I recently stood in Philadelphia’s Independence Hall, where 55 delegates gathered in May 1787 to create the U.S. Constitution and form a new government.
While that hallowed room is filled with desks and other period fixtures, the only original piece of furniture is the chair occupied by the future President George Washington while presiding over the convention.
Businessmen, merchants, shippers, farmers, scientists and physicians were framers of the document that would set their new nation on a path toward unprecedented freedom and prosperity.
If doctors were included in framing the foundation of this nation’s success, you will have a hard time convincing me that Madisonville dermatologist Bill Smith, M.D., is somehow unfit to serve on the board overseeing the troubled Kentucky Retirement Systems.
Smith, who served his country for nine years, rising to the rank of lieutenant commander in the U.S. Navy, full commander in the Navy Reserve and served a tour as a flight surgeon with the Marine Corps, founded his practice in 2000 and has grown it into a multimillion-dollar operation.
Smith while building his practice has studied state and local retirement systems, including helping Madisonville successfully address challenges that threatened that city’s firefighter pension plan a few years ago.
For Smith, the solutions to saving and fixing arguably the nation’s worst government-run pension fund are not political. Rather, they involve doing the math and abiding by Kentucky’s Constitution and its statutes.
He strongly believes that decades spent ignoring Kentucky law requiring actuarial analyses of proposed benefits and benefit enhancements before they’re granted to employees or retirees has been a primary contributor to the decline of the state workers’ retirement fund – from being 74 percent funded a decade ago to currently containing only about 17 percent of the funding needed to cover future retirement benefits.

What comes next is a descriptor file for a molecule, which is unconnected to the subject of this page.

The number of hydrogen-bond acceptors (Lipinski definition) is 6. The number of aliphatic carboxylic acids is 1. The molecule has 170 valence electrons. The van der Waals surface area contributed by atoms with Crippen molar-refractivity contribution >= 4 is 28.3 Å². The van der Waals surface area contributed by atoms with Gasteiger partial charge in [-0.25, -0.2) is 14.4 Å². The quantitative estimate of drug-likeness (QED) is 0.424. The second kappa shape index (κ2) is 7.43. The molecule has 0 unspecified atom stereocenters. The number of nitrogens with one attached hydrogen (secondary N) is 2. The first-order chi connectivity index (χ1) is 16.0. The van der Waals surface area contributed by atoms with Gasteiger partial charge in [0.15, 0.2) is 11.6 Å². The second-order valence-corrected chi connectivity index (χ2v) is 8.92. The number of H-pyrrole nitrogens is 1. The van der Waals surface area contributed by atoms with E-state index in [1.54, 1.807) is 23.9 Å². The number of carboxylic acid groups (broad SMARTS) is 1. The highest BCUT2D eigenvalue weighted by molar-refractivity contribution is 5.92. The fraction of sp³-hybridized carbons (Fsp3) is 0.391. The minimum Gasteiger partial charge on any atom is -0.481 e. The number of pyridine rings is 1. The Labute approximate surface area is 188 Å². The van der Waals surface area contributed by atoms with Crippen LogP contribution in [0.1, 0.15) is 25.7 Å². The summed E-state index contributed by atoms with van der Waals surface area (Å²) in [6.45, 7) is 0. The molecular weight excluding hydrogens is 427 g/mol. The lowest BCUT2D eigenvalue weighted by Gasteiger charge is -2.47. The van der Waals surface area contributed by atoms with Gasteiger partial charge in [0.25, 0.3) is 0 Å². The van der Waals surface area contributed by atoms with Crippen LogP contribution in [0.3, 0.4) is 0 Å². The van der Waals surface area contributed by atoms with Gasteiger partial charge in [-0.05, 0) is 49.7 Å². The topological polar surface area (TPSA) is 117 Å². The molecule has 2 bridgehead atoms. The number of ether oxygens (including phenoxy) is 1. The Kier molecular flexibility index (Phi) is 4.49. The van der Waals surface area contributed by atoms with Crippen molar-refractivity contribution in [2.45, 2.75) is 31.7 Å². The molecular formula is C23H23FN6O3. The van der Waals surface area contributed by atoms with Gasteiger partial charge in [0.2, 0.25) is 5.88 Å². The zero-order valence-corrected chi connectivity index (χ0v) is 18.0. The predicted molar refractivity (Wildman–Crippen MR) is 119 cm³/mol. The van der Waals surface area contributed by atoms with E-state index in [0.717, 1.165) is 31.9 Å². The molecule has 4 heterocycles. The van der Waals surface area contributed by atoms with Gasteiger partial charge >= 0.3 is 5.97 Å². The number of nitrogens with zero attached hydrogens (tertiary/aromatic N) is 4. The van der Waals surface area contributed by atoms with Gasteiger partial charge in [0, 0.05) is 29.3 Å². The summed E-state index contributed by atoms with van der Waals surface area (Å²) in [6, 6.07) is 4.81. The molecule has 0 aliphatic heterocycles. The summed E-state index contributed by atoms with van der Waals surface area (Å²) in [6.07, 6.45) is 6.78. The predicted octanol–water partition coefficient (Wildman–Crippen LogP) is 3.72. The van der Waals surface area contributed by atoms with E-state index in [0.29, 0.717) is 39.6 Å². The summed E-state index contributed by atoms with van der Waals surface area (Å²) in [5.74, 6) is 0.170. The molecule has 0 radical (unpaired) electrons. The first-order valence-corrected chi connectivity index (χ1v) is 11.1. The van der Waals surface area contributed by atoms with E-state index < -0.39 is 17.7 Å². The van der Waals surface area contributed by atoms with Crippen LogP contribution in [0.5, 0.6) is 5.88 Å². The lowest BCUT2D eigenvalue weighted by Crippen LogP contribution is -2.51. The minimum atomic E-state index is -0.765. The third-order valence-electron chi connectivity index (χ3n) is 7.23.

KRS bureaucrats want you to believe that the major contributor to Kentucky’s pension crisis is underfunding by the legislature and – as they occasionally admit – unproductive investments.
They vehemently oppose Smith’s appointment by Gov. Bevin to their board because the doctor’s made it known that the malady is the result of overspending in the form of enhancing benefits beyond available funding or a strategy to develop one beyond the biennial budgetary shakedowns of the General Assembly.
When it comes to enhancing benefits, for instance, the potential purchaser of a house or car must demonstrate he’s got funding – either in terms of up-front cash or the ability to make payments – before he’s allowed to move in or drive off the lot.
Smith posits the system is unsound because its leadership has performed like a buyer who purchases a house he can’t afford then goes to his employer and demands a raise because he’s “underfunded.”
This seems the model of choice for too many Frankfort politicians, who’ve offered new and increased benefits without either the funding or the required actuarial analysis. Instead, they just add the benefits’ increased costs to the funding to the state’s annual Actuarially Required Contribution (ARC). Then, when Frankfort doesn’t meet that obligation, detractors claim the system is underfunded.
It’s appalling that William Thielen, the retirement system’s overpaid and ineffective executive director, dismisses the statutorial requirement for solid analysis of what benefits cost before they’re granted as no longer acceptable.
I sat on the second row at the most recent meeting of the state’s Public Pension Oversight Board during which Sen. Jimmy Higdon, R-Lebanon, tried to impress upon Thielen that the legislature can no longer vote for benefit enhancements without at least an estimate regarding their future costs.
Thielen claimed such costs are “indeterminable.”
He knows that Smith, once he’s seated, will ask the questions, do the math and figure out what’s really going on in that huge retirement system.
No wonder Thielen obsessively opposes Smith’s appointment to the board to whom he answers.